Microsoft Debuts On-Demand Azure Container Service
- By Jeffrey Schwartz
- July 26, 2017
Microsoft on Wednesday launched a technical preview of its new Azure Container Instances (ACI) service, enabling Azure customers to deploy containers on the fly.
The preview is currently available for Linux containers, with support for Windows planned for the coming weeks. It's available in the U.S. East and West and Europe West Azure regions.
Microsoft also released its new ACI Connector for Kubernetes, an open source tool that will allow for the orchestration of Kubernetes-based container clusters.
Corey Sanders, Microsoft's director of Azure Compute, described ACI as variably sized single containers that can be deployed on the fly without requiring virtual machines, with usage to be billed by the second.
"It offers the fastest and easiest way to run a container in the cloud," Sanders said during a webcast announcing ACI and the Kubernetes connector. Sanders noted that for typical container deployments, administrators must create a virtual machine to host that container.
"That amount of time to get started and that amount of work to deploy a container has now gone away with Azure Container Instances," Sanders said. "It offers a much faster way to launch those containers by directly launching the container itself instead of first creating the virtual machine."
Sanders elaborated on the announcement in a blog post. "As the service directly exposes containers, there is no VM management you need to think about or higher-level cluster orchestration concepts to learn," he noted. "It is simply your code, in a container, running in the cloud."
Besides simplifying the deployment and management of container-based workloads by taking the VM out of the picture, Sanders emphasized that the appeal of containers is their ability to scale and shut down on the fly in an agile and cost-effective manner. In addition to the per-second billing, customers can pay by the gigabyte and CPU, allowing them to choose the capacity needed for the containers.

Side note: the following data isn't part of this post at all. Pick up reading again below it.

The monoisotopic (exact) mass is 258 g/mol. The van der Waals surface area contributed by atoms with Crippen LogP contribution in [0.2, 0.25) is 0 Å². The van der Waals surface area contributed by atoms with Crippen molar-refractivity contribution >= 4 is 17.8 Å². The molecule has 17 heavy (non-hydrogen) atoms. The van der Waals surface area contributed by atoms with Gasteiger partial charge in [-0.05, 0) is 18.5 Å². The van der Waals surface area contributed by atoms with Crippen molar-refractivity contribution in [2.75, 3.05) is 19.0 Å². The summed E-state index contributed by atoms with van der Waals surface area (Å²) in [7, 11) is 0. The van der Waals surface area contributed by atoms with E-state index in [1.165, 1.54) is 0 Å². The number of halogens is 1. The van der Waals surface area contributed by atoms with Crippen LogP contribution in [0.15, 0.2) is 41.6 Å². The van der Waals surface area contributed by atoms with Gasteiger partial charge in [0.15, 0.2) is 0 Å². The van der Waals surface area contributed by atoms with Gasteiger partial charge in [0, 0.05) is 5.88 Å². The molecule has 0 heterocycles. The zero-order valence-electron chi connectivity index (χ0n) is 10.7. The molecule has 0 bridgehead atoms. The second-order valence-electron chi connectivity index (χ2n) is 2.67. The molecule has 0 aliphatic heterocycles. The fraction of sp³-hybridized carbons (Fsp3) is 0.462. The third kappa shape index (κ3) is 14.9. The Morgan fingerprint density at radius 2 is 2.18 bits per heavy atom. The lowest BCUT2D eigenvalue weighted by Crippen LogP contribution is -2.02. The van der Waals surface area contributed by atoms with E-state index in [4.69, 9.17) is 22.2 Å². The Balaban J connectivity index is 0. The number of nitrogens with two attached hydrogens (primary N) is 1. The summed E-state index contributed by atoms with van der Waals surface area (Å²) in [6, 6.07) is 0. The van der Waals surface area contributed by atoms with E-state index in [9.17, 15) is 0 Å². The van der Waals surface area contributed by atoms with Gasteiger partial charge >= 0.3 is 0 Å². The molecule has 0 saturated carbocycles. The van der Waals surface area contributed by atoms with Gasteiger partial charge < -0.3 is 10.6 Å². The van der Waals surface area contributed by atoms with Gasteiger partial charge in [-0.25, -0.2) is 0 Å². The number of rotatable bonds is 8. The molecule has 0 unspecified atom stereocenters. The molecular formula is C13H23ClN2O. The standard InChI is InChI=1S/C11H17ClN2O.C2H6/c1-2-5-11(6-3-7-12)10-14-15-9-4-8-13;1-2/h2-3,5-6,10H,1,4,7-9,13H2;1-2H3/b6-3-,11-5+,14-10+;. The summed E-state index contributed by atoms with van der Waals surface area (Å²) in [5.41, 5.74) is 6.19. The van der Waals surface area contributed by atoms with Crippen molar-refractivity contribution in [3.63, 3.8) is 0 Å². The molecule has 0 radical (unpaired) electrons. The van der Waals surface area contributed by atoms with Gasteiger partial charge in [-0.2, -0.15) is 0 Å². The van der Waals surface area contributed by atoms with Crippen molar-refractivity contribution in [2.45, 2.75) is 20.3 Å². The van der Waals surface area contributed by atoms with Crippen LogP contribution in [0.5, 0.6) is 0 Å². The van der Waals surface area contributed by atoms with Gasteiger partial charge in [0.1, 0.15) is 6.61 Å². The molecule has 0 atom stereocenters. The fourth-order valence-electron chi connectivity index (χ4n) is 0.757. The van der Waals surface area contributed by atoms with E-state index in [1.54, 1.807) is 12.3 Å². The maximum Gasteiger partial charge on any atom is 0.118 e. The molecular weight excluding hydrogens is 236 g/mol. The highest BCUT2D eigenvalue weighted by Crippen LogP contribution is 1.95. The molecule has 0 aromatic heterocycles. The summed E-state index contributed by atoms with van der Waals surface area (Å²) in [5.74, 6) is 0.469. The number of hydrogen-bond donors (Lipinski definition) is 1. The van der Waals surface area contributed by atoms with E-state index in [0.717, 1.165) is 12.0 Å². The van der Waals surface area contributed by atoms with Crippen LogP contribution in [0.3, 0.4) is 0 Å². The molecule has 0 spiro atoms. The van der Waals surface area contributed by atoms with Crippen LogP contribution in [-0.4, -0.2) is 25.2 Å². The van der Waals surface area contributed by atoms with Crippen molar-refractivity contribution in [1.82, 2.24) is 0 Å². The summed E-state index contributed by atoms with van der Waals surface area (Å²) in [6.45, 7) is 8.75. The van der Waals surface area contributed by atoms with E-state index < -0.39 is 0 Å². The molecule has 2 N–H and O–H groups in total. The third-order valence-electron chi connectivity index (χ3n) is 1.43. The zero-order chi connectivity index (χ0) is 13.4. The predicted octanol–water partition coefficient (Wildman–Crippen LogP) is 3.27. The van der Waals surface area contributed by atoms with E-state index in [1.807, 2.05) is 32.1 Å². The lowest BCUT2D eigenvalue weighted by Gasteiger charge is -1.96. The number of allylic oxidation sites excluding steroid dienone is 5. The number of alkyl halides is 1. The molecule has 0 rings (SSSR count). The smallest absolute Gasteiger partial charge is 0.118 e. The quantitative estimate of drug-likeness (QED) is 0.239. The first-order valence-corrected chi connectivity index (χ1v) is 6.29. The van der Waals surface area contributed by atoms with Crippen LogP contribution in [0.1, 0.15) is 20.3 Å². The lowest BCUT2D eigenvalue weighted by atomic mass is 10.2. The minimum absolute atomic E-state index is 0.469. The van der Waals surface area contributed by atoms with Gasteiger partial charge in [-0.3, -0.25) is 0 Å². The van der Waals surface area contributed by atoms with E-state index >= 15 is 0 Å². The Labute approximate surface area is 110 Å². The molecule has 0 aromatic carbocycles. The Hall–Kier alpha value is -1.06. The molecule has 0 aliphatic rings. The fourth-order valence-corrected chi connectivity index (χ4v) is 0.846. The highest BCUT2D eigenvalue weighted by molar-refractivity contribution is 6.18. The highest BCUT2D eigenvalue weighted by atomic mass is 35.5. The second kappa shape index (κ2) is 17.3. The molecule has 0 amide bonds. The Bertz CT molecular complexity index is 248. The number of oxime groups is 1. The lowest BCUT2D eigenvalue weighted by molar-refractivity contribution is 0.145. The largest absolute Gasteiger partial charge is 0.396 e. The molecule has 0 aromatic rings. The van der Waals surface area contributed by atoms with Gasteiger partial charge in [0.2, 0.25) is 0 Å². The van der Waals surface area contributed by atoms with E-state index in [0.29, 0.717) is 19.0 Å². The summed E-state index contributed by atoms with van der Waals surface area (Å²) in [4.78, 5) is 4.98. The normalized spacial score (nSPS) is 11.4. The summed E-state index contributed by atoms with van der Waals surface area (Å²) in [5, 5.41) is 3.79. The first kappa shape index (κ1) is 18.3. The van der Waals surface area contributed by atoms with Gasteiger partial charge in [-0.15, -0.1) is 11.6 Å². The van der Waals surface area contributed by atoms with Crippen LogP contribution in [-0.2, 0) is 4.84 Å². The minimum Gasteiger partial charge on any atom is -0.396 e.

"This lets customers and developers make sure the platform is perfectly fitting their workload, not paying for a second more than required and not paying for a gigabyte more of memory than necessary," Sanders said during the webcast.
"Customers can designate the amount of memory separate from the exact count of vCPUs, so your application perfectly fits on the infrastructure," he added in his blog post. "With ACI, containers are a first-class object of the Azure platform, offering Role-Based Access Control (RBAC) on the instance and billing tags to track usage at the individual container level."
In addition to the ACI Kubernetes cluster, customers can deploy ACI instances from a Docker hub repository, which supports a large set of commercial, custom or internally built containers, or from an Azure Container Registry, as well as private registries.
Microsoft also announced on Wednesday that it has joined the Cloud Native Computing Foundation (CNCF) as a Platinum member. The CNCF is a project sponsored by the Linux Foundation, which Microsoft joined last year. It governs various container projects, including Kubernetes, Prometheus, OpenTracing, Fluentd, Linkerd, containerd, Helm and gRPC. Gabe Monroy, lead program manager for Microsoft Azure containers, is joining the CNCF board.
Jeffrey Schwartz is editor of Redmond magazine and also covers cloud computing for Virtualization Review's Cloud Report. In addition, he writes the Channeling the Cloud column for Redmond Channel Partner. Follow him on Twitter @JeffreySchwartz.